Sha’Carri Richardson To Serve Competition Ban For Weed: Why WADA’s Cannabis Rules Need Rethinking
On June 19, 21-year-old American sprinter Sha’Carri Richardson captured the world’s attention with her 100-meter race win in 10.86 seconds at the United States Track and Field Olympic Trials. (A few months earlier in April, she ran a 10.72, the second fastest time this year.) In the semi-final heats of the same event, she’d beat her own time again with a finish of 10.64.
But on July 1, news broke that she would be banned for a month due to a positive drug test for cannabis. Richardson, who has been dubbed the “fastest woman in the world,” will not be permitted to compete for an Olympic medal in the 100-meter race, her main individual event, because of weed.
Why is Cannabis a Banned Substance in Athletics?
The World Anti-Doping Agency (WADA), formed by the International Olympic Committee to monitor drug usage in athletics, bans a substance if it meets two of three criteria: “(i) potential to enhance performance; (ii) risk for the athletes’ health; and (iii) violation of the spirit of sport.” In 2011, WADA-affiliated authors published a paper stating that cannabinoids meet all three criteria for a banned substance.
First, the authors of the paper claim that cannabis use in competition is dangerous for athletes due to “increased risk taking, slower reaction times and poor executive function or decision making.” In essence, they claim the combination of risky decisions and loss of motor control puts athletes and those around them in harm’s way.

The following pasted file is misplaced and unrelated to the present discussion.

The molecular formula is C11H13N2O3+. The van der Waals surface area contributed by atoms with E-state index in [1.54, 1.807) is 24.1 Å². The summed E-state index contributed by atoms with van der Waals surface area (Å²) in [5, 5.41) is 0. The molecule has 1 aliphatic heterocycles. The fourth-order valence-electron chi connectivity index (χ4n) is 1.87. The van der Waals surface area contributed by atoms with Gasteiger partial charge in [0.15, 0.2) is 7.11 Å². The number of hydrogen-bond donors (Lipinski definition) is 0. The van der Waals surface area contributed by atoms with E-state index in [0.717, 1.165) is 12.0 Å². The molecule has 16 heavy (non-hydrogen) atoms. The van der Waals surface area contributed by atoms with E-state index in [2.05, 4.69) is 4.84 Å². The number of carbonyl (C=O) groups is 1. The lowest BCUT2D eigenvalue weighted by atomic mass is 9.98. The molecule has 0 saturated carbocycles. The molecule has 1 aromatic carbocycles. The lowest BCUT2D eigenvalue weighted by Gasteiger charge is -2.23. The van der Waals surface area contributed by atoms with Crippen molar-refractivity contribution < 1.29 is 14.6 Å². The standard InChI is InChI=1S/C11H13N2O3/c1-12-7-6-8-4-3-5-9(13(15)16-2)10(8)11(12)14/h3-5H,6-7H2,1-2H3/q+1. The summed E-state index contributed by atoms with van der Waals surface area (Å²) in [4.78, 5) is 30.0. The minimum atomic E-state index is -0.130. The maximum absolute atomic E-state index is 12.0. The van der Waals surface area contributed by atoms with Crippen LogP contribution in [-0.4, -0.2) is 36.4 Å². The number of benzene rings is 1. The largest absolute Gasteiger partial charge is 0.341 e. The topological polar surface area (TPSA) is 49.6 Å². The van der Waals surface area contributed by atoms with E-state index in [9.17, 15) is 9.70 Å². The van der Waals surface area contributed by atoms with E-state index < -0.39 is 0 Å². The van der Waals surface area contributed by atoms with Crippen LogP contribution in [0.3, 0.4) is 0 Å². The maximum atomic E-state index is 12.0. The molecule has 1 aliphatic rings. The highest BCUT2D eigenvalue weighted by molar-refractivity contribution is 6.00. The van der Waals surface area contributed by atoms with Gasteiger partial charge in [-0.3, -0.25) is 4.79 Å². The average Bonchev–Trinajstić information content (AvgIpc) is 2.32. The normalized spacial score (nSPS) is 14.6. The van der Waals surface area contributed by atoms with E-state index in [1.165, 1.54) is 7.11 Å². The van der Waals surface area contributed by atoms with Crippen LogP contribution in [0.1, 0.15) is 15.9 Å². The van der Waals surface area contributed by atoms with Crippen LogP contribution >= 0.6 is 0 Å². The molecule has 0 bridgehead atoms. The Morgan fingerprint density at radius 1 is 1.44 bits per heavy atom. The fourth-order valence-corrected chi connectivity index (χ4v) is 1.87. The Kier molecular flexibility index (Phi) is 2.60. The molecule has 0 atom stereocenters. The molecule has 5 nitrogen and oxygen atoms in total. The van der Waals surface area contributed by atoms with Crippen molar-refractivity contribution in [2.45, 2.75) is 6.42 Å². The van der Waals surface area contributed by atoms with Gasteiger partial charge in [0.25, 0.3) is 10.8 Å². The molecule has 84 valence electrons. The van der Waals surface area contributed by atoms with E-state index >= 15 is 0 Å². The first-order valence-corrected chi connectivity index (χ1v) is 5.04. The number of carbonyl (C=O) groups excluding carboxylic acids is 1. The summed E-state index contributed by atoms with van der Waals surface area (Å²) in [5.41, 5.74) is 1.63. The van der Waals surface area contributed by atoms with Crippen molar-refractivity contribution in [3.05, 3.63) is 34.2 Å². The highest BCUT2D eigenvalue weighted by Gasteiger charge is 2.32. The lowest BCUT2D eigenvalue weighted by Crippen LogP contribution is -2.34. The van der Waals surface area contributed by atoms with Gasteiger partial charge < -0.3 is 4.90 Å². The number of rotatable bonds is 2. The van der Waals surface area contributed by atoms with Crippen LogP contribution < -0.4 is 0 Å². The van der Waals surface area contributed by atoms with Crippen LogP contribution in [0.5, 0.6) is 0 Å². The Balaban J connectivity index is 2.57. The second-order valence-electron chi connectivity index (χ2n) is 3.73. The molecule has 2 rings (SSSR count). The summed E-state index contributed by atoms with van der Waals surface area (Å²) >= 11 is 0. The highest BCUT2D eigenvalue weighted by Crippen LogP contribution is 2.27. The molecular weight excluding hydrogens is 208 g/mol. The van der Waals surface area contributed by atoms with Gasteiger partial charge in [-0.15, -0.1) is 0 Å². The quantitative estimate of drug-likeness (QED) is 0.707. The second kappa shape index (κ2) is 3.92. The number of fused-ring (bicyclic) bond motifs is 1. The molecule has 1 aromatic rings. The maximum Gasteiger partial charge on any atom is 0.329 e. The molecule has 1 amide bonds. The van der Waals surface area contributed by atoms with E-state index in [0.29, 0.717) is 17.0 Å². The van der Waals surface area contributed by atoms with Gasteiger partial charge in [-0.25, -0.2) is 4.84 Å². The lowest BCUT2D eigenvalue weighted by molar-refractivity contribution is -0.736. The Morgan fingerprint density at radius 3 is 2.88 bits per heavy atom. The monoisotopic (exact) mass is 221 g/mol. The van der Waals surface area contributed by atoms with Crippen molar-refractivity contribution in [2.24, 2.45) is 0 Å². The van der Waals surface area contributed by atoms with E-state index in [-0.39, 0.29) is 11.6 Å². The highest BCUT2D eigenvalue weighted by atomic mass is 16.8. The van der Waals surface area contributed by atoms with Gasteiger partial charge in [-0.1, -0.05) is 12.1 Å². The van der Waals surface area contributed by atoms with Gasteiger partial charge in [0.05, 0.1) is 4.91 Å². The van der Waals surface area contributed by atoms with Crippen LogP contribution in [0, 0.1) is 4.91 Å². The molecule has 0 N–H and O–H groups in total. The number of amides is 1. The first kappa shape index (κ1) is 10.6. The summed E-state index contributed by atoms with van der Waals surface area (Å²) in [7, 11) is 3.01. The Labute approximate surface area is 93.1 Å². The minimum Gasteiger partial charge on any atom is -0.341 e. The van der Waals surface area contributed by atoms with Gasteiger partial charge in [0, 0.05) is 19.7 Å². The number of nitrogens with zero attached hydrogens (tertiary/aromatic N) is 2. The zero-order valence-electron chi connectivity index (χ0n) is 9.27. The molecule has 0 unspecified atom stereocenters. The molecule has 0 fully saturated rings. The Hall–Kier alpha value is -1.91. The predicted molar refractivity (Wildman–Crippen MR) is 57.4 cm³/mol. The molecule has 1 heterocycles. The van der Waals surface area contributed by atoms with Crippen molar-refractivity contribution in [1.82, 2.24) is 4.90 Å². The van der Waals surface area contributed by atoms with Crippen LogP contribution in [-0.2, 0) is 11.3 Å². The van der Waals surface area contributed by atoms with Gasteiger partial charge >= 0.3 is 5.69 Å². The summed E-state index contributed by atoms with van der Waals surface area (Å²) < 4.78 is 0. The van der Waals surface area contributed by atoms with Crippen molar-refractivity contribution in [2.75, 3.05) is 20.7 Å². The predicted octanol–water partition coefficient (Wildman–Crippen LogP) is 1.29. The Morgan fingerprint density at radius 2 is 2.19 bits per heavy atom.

In the next section of the paper, “Potential to Enhance Performance,” the authors counterintuitively suggest that the risky decision-making they previously classified as a danger may in fact confer an advantage. They cite studies showing that, among human volunteers, cannabis “increased impulsive responses leading to more risk-taking behaviour but without affecting decision making,” therefore enhancing athletes’ performance.
The case for banning cannabis presented in this 2011 publication is shaky. The dated studies cited, mostly published in the early 2000s, argue that cannabis can improve mood, increase vasodilation, lessen fear, and improve recovery. The authors of the 2011 paper further relied on anecdotal evidence from blogs and drug hotlines reporting that “athletes abuse cannabinoids to enhance sport performance.” From this weak, outdated evidence, WADA concludes and continues to maintain that cannabis is performance-enhancing.
Their third criterion, “spirit of sport,” is admittedly poorly defined and seems to exist just to ensure a substance meets two of the three criteria for prohibition. WADA claims that “the international anti-doping community believes that the role model of athletes in modern society is intrinsically incompatible with use or abuse of cannabis,” conveying that an athlete who uses cannabis is not fit to be a role model for young people. To drive the point home, Michael Phelps’s public fall from grace is referenced, even though his cannabis use occurred out of competition and “no anti-doping rule violation was committed,” according to WADA.
What Does “Performance-Enhancing” Mean?
Of the three ill-defined criteria, “performance-enhancing” might appear to be the most cut-and-dried. The United States Anti-Doping Agency states that performance-enhancing drugs (PEDs) “have the ability or potential to drastically alter the human body and biological functions, including the ability to considerably improve athletic performance in certain instances.”
Yet even that definition is murky and inconsistent.
Caffeine can be classified as a drug, and a solid body of evidence shows a strong link between caffeine and improved athletic performance. Still, caffeine remains legal in the sports world, and isn’t considered dangerous in small quantities. Alcohol, however, can be dangerous, and is also technically relaxing, as a sedative and depressant that affects the central nervous system.